“The company,” said one girl, “always led us to believe everything was under control and safe, but I don’t think they cared.” from The Radium Girls by Kate Moore.
My first encounter with the Radium Girls was from Deborah Blum’s The Poisoner’s Handbook so I was thrilled when I discovered that I’d get the chance to read The Radium Girls through NetGalley.
Kate Moore’s handling of the topic is passionate but not indulgently so. If handled too emotionally the story would read like a contemporary newspaper article. Rather, Moore effectively offers us deep insight into the individual lives which were swept up into corporate bottom lines. The background is of course that radium’s discovery resulted in human awe, curiosity and eventually developed into an enormous business. Initial studies demonstrated what people interpreted as healthful effects but over time and by 1901 there was enough evidence to indicate that at the very least radium was something which should be handled with caution. However, the industry cut corners and the glowing properties of radium provided a usefulness during war time which resulted in enormous profits and a need for workers. Moore elegantly delves into many of the finer points which surround the greater narrative.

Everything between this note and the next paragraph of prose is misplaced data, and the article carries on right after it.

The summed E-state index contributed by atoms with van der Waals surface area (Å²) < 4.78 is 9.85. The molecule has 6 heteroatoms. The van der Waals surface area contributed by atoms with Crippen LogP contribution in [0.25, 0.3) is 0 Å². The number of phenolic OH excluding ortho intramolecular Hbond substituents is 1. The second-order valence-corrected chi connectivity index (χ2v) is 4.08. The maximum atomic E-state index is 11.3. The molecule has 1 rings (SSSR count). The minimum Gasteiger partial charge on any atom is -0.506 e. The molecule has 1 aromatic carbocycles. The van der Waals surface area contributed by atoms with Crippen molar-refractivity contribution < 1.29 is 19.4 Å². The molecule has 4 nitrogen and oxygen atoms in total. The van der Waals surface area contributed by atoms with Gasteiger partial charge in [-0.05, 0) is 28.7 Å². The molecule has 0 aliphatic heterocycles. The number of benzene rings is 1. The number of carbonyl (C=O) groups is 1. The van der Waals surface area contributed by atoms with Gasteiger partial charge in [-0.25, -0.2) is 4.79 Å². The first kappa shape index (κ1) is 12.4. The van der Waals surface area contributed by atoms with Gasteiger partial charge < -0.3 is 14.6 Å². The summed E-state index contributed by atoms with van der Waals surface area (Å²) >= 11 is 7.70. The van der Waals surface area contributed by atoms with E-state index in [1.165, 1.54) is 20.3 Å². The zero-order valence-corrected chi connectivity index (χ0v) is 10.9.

Although the book can be summarized as a testament to worker’s rights and the tenacity of workers in the shadow of corrupt business Moore puts the spotlight on the individuals whose lives were shadowed. For me this is what made the book. What Moore and the Radium Girls worked so hard to make a point of is that it isn’t right for good people to work hard, contribute to society and then be treated as disposable commodities when the hard work also has debilitating effects on the bodies and lives of the workers.
I don’t want to spoil the book too much even though and maybe especially because it is nonfiction. But I appreciated that Moore didn’t just cover the court battles and their eventual resolution, she delved deeper into the further reaching consequences (namely that radium’s half-life is 1,666 years and therefore it continues to effect the communities who played host to the radium companies). The book is a reminder and a call to educate advocate—which it seems is a timeless and universally relevant message.
By focusing on the titled Radium Girls, Moore shows the reader what bravery is and how advocacy cannot be effective when it is focused on short terms selfish goals because in fact it was the short term, selfish goals of the radium companies which robbed many young girls of their lives even as they gave them over in service to family, community and the hope of bettering their lives.
Despite being a difficult read emotionally, the writing is wonderful and I found it difficult to put it down. This is a vitally important read for everyone.